2. Article 6 (lawful bases for processing) this article states the conditions which are required to declare data processing lawful. This article contains 6 conditions, at least one of the conditions must be applied by the data processor or data collector;
  3. Article 7 (conditions for consent) this article state the conditions required to be followed, when the data collector will be taking the consent from the data subjects. If there is no fair means used while taking consent from the data subject such collection of data will be unlawful data;
  4. Article 9 (processing of special categories of data) this article mentions the special type of data, whose processing is prohibited under the regulations;
  5. Articles 12–22 (data subjects’ rights) these articles deal with the data subject’s rights such as the right of access, right to data portability, right to erasure, right to restriction of processing, right to object etc; and
  6. Articles 44–49 (data transfers to third countries) this article deals with the transfer of data to third world countries. Regulation prohibits the transfer of data to any country, which is not included in the list of the third country and which could not ensure data protection on their territory. These articles also mention some preventive safeguards which have to be adopted while transferring data to the third world countries.

General Data Protection Regulations fines imposed till date

According to the European Data Protection Board, 206,326 cases were reported by Supervisory authorities in the first nine months of the General Data Protection Regulation’s enforcement. Out of these cases, 94,622 were related to complaints and 64,684 were related to data breach notifications by data controllers in the union. In the same period, supervisory authorities in 11 EEA countries issued administrative fines totalling to €55,955,871. The vast majority of that total is the €50 million fine France’s CNIL issued to Google in January 2019.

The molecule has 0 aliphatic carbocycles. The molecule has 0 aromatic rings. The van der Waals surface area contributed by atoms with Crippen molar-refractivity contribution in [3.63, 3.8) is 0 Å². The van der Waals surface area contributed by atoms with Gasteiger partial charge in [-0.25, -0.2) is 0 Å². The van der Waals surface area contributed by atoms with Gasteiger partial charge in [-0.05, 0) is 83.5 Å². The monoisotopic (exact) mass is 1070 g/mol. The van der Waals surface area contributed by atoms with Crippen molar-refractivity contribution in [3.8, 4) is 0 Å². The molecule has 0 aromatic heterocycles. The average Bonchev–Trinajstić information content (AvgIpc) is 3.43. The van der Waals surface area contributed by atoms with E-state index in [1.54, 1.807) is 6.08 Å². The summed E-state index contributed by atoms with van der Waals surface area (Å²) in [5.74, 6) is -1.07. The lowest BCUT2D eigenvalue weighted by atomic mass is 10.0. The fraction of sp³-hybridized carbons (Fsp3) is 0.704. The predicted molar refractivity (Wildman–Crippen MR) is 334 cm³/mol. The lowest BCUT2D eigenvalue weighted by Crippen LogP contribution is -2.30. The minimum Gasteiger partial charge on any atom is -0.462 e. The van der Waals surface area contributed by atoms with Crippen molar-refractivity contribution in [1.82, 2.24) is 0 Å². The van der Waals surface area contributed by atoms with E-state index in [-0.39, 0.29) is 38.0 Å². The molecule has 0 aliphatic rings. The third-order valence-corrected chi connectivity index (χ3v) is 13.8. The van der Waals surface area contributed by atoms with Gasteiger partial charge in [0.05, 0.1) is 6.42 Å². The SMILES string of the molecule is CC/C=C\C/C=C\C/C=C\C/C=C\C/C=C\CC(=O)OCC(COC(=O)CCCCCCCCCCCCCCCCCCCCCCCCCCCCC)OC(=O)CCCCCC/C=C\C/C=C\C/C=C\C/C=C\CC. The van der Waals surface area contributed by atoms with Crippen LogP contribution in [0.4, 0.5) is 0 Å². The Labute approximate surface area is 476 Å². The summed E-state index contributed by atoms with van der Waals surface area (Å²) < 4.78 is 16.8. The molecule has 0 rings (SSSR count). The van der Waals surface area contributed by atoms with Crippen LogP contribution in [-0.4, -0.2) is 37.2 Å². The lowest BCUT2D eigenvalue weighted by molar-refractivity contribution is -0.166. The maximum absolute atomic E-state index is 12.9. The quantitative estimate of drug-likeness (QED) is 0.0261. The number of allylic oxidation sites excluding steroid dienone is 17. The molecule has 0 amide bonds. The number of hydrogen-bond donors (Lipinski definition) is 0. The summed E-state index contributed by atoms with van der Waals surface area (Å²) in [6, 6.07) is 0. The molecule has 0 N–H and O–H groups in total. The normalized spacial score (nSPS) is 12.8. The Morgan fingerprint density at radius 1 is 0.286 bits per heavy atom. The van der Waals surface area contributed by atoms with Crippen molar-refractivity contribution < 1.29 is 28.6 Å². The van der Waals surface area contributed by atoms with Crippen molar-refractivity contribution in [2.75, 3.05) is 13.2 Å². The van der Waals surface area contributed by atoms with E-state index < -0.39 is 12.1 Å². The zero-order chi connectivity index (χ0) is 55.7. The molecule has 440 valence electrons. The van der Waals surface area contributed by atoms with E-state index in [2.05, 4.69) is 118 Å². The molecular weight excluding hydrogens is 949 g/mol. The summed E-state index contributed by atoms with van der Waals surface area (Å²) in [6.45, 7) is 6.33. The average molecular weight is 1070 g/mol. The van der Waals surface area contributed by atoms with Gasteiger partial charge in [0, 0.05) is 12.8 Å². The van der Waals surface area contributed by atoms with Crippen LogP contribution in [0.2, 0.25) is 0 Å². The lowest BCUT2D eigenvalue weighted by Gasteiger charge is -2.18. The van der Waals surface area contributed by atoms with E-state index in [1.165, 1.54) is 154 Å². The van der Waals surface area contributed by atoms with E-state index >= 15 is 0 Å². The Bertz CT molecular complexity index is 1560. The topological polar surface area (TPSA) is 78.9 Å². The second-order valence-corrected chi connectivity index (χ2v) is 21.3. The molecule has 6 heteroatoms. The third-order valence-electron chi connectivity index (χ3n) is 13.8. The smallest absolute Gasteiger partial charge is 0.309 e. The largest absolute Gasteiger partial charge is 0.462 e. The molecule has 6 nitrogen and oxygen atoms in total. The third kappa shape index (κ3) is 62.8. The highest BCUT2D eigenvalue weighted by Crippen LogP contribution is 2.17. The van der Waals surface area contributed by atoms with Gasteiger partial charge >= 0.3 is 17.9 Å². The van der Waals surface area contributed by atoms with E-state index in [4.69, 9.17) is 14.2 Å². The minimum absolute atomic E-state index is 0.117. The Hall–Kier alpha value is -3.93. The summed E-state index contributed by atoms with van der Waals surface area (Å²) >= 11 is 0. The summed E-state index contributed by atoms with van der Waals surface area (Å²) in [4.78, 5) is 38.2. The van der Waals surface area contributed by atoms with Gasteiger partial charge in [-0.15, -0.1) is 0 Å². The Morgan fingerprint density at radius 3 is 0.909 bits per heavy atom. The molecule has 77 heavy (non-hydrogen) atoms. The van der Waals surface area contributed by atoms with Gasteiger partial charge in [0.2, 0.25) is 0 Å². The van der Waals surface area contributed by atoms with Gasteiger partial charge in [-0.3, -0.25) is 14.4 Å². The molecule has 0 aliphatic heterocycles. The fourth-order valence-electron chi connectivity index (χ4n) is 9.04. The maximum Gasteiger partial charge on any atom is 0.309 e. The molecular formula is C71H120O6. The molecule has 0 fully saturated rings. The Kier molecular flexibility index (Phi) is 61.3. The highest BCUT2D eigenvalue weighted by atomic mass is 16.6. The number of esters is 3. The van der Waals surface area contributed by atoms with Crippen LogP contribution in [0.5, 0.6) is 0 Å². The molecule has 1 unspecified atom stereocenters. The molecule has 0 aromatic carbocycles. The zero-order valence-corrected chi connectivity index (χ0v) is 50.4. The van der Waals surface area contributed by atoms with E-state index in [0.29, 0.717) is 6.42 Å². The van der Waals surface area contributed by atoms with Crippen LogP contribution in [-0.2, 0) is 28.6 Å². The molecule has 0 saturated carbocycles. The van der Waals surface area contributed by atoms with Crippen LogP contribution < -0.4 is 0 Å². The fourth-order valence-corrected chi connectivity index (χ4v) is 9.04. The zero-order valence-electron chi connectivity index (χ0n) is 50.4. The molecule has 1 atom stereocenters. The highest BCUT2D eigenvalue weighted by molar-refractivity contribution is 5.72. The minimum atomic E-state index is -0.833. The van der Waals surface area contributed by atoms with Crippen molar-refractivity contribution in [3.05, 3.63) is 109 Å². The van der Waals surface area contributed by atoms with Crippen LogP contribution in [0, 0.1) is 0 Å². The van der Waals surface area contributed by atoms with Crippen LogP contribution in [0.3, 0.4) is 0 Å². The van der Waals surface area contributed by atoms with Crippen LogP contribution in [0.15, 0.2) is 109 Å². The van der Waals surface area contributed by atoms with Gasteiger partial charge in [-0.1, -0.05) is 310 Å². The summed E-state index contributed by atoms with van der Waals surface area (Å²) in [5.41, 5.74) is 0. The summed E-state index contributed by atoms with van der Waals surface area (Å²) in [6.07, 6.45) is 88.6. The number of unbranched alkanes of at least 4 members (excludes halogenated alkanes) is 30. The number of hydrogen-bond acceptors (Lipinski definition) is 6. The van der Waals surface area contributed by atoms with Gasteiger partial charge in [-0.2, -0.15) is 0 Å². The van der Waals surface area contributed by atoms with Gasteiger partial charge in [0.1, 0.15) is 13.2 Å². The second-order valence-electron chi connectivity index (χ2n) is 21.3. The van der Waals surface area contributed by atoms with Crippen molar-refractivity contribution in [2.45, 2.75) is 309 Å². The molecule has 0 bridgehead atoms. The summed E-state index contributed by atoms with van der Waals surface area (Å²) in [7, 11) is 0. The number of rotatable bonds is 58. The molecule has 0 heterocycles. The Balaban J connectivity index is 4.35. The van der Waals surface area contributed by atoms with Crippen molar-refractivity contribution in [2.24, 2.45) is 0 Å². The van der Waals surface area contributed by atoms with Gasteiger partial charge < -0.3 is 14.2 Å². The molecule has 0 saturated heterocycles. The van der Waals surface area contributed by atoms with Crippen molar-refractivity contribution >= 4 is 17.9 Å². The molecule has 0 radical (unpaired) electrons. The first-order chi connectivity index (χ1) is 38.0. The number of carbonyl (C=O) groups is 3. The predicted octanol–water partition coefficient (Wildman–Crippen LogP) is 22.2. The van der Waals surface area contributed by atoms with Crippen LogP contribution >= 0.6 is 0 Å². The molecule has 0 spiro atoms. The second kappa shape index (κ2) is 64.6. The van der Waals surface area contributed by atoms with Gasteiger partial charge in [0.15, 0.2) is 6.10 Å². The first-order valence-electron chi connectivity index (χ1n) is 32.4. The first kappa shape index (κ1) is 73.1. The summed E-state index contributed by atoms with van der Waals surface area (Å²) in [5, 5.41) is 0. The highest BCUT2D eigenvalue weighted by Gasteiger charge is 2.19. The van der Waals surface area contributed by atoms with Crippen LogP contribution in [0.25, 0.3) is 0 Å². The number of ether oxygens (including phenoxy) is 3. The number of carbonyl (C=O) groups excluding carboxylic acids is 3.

Other notable GDPR enforcement action:

  • The ICO took its first action under the GDPR on 6 July 2018, when it issued an enforcement notice to Aggregate IQ Data Services Ltd as part of its investigation into the Cambridge Analytical/ Facebook /Vote Leave scandal.
  • In March 2019, the UODO, the Polish Personal Data Protection Office, announced its first fine under the GDPR. An unnamed organisation was fined more than PLN 943,000 (approximately £193,500) for failing to inform more than 6 million data subjects that their personal data was being processed, thereby preventing them from exercising their rights.

How are GDPR fines applied?

While deciding whether to impose an administrative fine and to what level, supervisory authorities under the regulations should consider a range of factors which are as follows:

  • The nature, severity and duration of the infringement.
  • Whether the infringement was caused intentionally or by negligence.
  • Any action was taken by the organisation to mitigate the damage suffered by individuals.
  • Technical and organisational measures that have been implemented by the organisation.
  • Any previous infringements by the organisation or data processor.
  • The degree of cooperation with the regulator to remedy the infringement.
  • The types of personal data involved.
  • Adherence to approved codes of conduct or certification schemes.